MUNICH -- BMW and Volkswagen said on Sunday they were preparing to resume production in factories hit by a strike in eastern Germany that is set to end on Monday.
Trade union IG Metall conceded defeat on Saturday in its campaign for shorter hours for engineering workers in the former communist east, saying it would call off strikes that have hurt national car production.
Luxury carmaker BMW, which could not build 11,000 of its 3-series cars at its western German factories of Regensburg, Munich and Dingolfing for lack of parts from strike-hit eastern factories, said it would try to restart work there on Tuesday.
"Presuming that our (east German) supplier ZF Getriebe will fully deliver parts again, we'll start preparations on Monday to resume production," said a spokeswoman for BMW.
"In that case, 3-series cars would start to roll off the assembly line with the early shift on Tuesday."
Europe's largest carmaker Volkswagen, hit directly at its eastern Mosel and Chemnitz factories, said it would try to resume production there on Monday and at its headquarters in Wolfsburg in north-west Germany by Tuesday.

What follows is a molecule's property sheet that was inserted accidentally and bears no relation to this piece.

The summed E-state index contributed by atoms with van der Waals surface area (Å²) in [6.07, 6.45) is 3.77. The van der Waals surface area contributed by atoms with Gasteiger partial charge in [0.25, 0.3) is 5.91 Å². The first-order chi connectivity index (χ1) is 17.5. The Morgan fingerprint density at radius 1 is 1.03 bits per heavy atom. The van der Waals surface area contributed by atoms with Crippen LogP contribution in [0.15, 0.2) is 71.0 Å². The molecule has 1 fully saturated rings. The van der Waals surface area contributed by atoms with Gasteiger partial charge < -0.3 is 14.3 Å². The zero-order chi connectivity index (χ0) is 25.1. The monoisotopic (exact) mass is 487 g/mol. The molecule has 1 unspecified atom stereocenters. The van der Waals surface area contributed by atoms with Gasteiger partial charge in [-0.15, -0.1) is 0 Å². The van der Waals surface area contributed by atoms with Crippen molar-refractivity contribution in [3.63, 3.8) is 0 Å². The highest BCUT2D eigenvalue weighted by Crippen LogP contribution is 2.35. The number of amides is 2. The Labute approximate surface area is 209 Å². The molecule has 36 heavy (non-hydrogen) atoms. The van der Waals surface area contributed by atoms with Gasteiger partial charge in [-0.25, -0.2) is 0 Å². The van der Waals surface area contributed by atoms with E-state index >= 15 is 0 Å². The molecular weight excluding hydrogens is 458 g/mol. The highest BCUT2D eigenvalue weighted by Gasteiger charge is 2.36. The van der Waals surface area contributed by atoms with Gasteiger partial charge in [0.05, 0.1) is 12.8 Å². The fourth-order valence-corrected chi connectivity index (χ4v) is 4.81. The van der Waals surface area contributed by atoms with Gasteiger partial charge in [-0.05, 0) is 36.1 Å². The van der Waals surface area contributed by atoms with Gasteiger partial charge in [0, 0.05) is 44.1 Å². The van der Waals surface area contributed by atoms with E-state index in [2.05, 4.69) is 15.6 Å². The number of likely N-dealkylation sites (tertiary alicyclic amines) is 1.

"If the IG Metall board approves an end to the strikes, as expected, the assembly lines in Mosel and Chemnitz could restart on Monday," said a Volkswagen spokesman. "With a day of delay, production in Wolfsburg could resume as well."
Volkswagen said it could not produce 20,000 cars due to the strikes, while its subsidiary Audi said it has not had outages due to the strikes.
Workers at car and steel plants in the former east have been on strike since early June, demanding for 310,000 engineering employees a reduction in the working week by three hours to the 35 hours standard for their western colleagues.